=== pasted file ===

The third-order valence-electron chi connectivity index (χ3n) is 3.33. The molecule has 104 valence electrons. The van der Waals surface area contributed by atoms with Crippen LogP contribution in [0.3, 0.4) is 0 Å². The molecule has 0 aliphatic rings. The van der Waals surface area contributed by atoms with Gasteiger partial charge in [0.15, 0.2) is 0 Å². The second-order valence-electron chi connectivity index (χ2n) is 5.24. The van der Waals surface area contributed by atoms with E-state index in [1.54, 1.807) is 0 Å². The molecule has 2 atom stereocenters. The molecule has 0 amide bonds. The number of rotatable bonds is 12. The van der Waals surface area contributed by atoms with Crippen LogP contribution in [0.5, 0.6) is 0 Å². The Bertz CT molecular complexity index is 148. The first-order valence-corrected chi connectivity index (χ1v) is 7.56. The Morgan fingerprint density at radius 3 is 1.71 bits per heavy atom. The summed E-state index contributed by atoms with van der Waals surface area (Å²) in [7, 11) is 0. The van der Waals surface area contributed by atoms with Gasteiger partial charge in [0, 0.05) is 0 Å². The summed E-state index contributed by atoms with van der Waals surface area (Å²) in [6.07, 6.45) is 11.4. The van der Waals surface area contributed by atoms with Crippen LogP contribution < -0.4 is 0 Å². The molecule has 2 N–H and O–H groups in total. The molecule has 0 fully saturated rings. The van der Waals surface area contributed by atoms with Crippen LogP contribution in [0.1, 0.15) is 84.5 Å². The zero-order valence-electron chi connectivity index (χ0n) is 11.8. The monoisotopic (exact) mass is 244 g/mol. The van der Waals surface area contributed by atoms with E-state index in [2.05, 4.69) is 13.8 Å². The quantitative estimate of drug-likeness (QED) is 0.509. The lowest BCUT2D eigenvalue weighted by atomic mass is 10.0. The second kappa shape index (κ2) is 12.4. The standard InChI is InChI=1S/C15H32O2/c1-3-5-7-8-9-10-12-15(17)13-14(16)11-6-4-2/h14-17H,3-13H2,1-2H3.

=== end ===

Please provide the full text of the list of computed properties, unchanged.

The third-order valence-electron chi connectivity index (χ3n) is 3.33. The molecule has 104 valence electrons. The van der Waals surface area contributed by atoms with Crippen LogP contribution in [0.3, 0.4) is 0 Å². The molecule has 0 aliphatic rings. The van der Waals surface area contributed by atoms with Gasteiger partial charge in [0.15, 0.2) is 0 Å². The second-order valence-electron chi connectivity index (χ2n) is 5.24. The van der Waals surface area contributed by atoms with E-state index in [1.54, 1.807) is 0 Å². The molecule has 2 atom stereocenters. The molecule has 0 amide bonds. The number of rotatable bonds is 12. The van der Waals surface area contributed by atoms with Crippen LogP contribution in [0.5, 0.6) is 0 Å². The Bertz CT molecular complexity index is 148. The first-order valence-corrected chi connectivity index (χ1v) is 7.56. The Morgan fingerprint density at radius 3 is 1.71 bits per heavy atom. The summed E-state index contributed by atoms with van der Waals surface area (Å²) in [7, 11) is 0. The van der Waals surface area contributed by atoms with Gasteiger partial charge in [0, 0.05) is 0 Å². The summed E-state index contributed by atoms with van der Waals surface area (Å²) in [6.07, 6.45) is 11.4. The van der Waals surface area contributed by atoms with Crippen LogP contribution < -0.4 is 0 Å². The molecule has 2 N–H and O–H groups in total. The molecule has 0 fully saturated rings. The van der Waals surface area contributed by atoms with Crippen LogP contribution in [0.1, 0.15) is 84.5 Å². The zero-order valence-electron chi connectivity index (χ0n) is 11.8. The monoisotopic (exact) mass is 244 g/mol. The van der Waals surface area contributed by atoms with E-state index in [2.05, 4.69) is 13.8 Å². The quantitative estimate of drug-likeness (QED) is 0.509. The lowest BCUT2D eigenvalue weighted by atomic mass is 10.0. The second kappa shape index (κ2) is 12.4. The standard InChI is InChI=1S/C15H32O2/c1-3-5-7-8-9-10-12-15(17)13-14(16)11-6-4-2/h14-17H,3-13H2,1-2H3.